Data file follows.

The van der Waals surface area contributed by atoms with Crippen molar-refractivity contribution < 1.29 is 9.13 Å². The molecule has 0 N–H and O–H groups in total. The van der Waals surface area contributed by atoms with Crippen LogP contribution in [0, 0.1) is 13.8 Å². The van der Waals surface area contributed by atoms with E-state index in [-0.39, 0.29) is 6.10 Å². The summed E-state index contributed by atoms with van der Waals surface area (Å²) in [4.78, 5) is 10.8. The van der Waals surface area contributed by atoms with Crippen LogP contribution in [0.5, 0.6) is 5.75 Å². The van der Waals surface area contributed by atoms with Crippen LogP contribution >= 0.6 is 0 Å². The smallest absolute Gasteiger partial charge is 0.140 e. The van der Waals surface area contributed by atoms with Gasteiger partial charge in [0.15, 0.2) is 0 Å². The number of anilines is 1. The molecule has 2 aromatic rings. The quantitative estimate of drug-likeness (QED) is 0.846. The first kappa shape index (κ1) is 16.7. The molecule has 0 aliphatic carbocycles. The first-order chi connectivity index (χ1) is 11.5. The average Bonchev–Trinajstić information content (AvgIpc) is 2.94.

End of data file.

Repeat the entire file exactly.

The van der Waals surface area contributed by atoms with Crippen molar-refractivity contribution < 1.29 is 9.13 Å². The molecule has 0 N–H and O–H groups in total. The van der Waals surface area contributed by atoms with Crippen LogP contribution in [0, 0.1) is 13.8 Å². The van der Waals surface area contributed by atoms with E-state index in [-0.39, 0.29) is 6.10 Å². The summed E-state index contributed by atoms with van der Waals surface area (Å²) in [4.78, 5) is 10.8. The van der Waals surface area contributed by atoms with Crippen LogP contribution in [0.5, 0.6) is 5.75 Å². The van der Waals surface area contributed by atoms with Crippen LogP contribution >= 0.6 is 0 Å². The smallest absolute Gasteiger partial charge is 0.140 e. The van der Waals surface area contributed by atoms with Gasteiger partial charge in [0.15, 0.2) is 0 Å². The number of anilines is 1. The molecule has 2 aromatic rings. The quantitative estimate of drug-likeness (QED) is 0.846. The first kappa shape index (κ1) is 16.7. The molecule has 0 aliphatic carbocycles. The first-order chi connectivity index (χ1) is 11.5. The average Bonchev–Trinajstić information content (AvgIpc) is 2.94.